Banks are thankfully in much better shape to face the coronavirus pandemic than they were before the financial crisis. But as the economic challenge they face grows, regulatory measures to help them that looked overly forgiving just a few weeks ago may prove to be just the start.

In 2008-2009, the financial sector’s woes dragged down the real economy. Now it is the other way round. Supervisors are looking to financial institutions to be part of the solution to a real-world shock. Lenders on the whole are far better capitalized and their balance sheets included a good portion of easy-to-sell assets going into 2020.

As forecasts for the severity of the economic downturn are worsening, so are the prospects of banks coming through the crisis intact. Expectations for a sharp “V-shaped” recovery are fading amid the realization that social distancing – and economic activity – will lead to a slump that could last several quarters. There is no visibility as to when or how quickly economic activity will resume.

Deutsche Bank AG analysts forecast an annualized GDP contraction of 24% in the euro area and 13% in the U.S. in the second quarter. At this rate, the decline would be more than one and a half times greater than the financial crisis.

Even with considerably more equity than a decade ago, banks remain inherently levered institutions. Borrowings of banks from JPMorgan Chase & Co. to Deutsche Bank AG to HSBC Holdings Plc exceed their capital by more than 15 times. Stress tests show the biggest lenders have sufficient capital, but it’s debatable whether these assessments capture the magnitude of the downturn ahead. Nor do they model the implications of the synchronized shutdown that is paralyzing large, interconnected economies.

In the U.S. stress tests last year, banks’ resilience was measured against a real GDP decline of 8% from the pre-recession peak and a surge in the CBOE Volatility Index, or VIX, to 70. The index, often referred to as the fear gauge, soared past 80 this week for the first time since 2008.

The Institute of International Finance estimates that at $75 trillion non-financial corporate debt is worth around 93% of global gross domestic product, up from about 75% of GDP before the financial crisis, with some of the highest burdens in sectors with weak earnings, such as small and medium-sized companies.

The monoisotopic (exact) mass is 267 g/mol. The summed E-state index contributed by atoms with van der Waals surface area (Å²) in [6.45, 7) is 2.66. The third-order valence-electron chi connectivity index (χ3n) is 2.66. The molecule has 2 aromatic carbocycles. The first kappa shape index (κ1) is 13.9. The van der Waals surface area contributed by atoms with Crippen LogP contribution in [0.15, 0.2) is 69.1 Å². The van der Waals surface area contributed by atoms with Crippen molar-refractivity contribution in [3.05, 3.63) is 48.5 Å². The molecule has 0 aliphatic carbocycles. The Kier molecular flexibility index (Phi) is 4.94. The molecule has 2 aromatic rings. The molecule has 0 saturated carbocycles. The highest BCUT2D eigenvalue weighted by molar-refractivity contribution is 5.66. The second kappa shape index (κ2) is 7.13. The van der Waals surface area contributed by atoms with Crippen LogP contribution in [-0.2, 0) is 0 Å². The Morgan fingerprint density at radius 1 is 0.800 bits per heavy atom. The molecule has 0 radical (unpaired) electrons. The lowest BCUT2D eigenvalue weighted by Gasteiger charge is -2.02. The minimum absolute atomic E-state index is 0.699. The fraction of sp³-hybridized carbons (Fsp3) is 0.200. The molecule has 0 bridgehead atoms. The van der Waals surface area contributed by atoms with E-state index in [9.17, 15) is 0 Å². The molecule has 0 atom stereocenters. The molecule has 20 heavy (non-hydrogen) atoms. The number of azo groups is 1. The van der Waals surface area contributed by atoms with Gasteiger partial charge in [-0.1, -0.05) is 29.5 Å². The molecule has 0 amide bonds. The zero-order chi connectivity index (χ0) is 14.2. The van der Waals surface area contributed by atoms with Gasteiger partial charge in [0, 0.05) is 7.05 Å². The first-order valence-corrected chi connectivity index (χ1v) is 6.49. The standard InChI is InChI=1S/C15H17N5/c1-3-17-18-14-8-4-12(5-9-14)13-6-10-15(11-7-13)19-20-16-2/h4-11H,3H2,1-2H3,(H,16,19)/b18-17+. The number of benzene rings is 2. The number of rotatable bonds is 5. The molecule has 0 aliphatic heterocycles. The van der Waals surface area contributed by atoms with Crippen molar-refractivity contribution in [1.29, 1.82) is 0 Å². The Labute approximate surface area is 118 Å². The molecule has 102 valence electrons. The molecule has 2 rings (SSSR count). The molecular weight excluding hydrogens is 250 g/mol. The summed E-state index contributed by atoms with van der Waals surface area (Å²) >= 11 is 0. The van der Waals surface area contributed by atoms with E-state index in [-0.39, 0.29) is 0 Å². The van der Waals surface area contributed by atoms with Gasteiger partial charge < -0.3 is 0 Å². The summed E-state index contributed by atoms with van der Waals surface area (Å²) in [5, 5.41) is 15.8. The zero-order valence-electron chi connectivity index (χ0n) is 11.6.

Analysts at Goldman Sachs Group Inc. estimate that if credit lines across travel, commodities and energy get fully drawn, the liquid assets held by the top U.S. banks to cover draw-downs would come close to regulatory minimums. Executives from UBS Group AG, Credit Suisse Group AG and Deutsche Bank told a virtual conference this week they’re seeing clients drawing on credit lines, regardless of whether the cash is needed now.

To be sure, central banks and governments have raced to ramp up their stimulus and are taking steps to ensure credit keeps flowing to the economy. From cutting interest rates, to resurrecting a commercial paper backstop, in a matter of days the U.S. Federal Reserve has gone through the financial crisis catalog of fixes.

Even against that backdrop, banking supervisors rightly see the need to be accommodating with lenders. Post-crisis measures, some of which were designed to be eased in times of economic slowdown, are being rolled back. Banks will be allowed to let capital ratios fall - an inevitable function of assets going bad - and in Europe stress tests have been postponed.

Regulators in Europe are also reportedly considering giving banks more time to set aside provisions for loans that will undoubtedly sour.

At first, such measures looked like potentially detrimental regulatory forbearance. Perhaps not now. Deutsche Bank warned on Friday it may be “materially adversely affected” by a protracted downturn. As the economic impact of radical steps to curb the coronavirus worsens, the challenge will be to keep the banking sector part of the solution rather than part of the problem.

This column does not necessarily reflect the opinion of Bloomberg LP and its owners.

Elisa Martinuzzi is a Bloomberg Opinion columnist covering finance. She is a former managing editor for European finance at Bloomberg News.

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